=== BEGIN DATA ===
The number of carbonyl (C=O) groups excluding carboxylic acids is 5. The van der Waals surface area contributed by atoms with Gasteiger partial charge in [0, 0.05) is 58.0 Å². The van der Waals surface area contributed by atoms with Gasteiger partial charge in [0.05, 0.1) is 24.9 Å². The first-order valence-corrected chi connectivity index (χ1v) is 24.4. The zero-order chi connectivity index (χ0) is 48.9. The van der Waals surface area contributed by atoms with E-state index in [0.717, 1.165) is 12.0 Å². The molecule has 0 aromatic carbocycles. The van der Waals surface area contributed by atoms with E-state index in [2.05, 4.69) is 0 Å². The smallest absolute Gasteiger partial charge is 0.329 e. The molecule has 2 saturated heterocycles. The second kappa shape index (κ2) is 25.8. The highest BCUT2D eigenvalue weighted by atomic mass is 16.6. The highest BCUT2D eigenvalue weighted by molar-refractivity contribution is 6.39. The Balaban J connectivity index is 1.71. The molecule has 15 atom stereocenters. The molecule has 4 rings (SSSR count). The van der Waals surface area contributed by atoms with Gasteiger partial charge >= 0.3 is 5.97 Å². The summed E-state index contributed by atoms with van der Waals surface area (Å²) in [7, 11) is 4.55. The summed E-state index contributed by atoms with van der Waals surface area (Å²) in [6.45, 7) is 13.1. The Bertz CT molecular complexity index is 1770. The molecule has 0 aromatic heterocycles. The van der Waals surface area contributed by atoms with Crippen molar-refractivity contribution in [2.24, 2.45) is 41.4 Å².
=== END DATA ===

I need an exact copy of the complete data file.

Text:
The number of carbonyl (C=O) groups excluding carboxylic acids is 5. The van der Waals surface area contributed by atoms with Gasteiger partial charge in [0, 0.05) is 58.0 Å². The van der Waals surface area contributed by atoms with Gasteiger partial charge in [0.05, 0.1) is 24.9 Å². The first-order valence-corrected chi connectivity index (χ1v) is 24.4. The zero-order chi connectivity index (χ0) is 48.9. The van der Waals surface area contributed by atoms with E-state index in [0.717, 1.165) is 12.0 Å². The molecule has 0 aromatic carbocycles. The van der Waals surface area contributed by atoms with E-state index in [2.05, 4.69) is 0 Å². The smallest absolute Gasteiger partial charge is 0.329 e. The molecule has 2 saturated heterocycles. The second kappa shape index (κ2) is 25.8. The highest BCUT2D eigenvalue weighted by atomic mass is 16.6. The highest BCUT2D eigenvalue weighted by molar-refractivity contribution is 6.39. The Balaban J connectivity index is 1.71. The molecule has 15 atom stereocenters. The molecule has 4 rings (SSSR count). The van der Waals surface area contributed by atoms with Gasteiger partial charge >= 0.3 is 5.97 Å². The summed E-state index contributed by atoms with van der Waals surface area (Å²) in [7, 11) is 4.55. The summed E-state index contributed by atoms with van der Waals surface area (Å²) in [6.45, 7) is 13.1. The Bertz CT molecular complexity index is 1770. The molecule has 0 aromatic heterocycles. The van der Waals surface area contributed by atoms with Crippen molar-refractivity contribution in [2.24, 2.45) is 41.4 Å².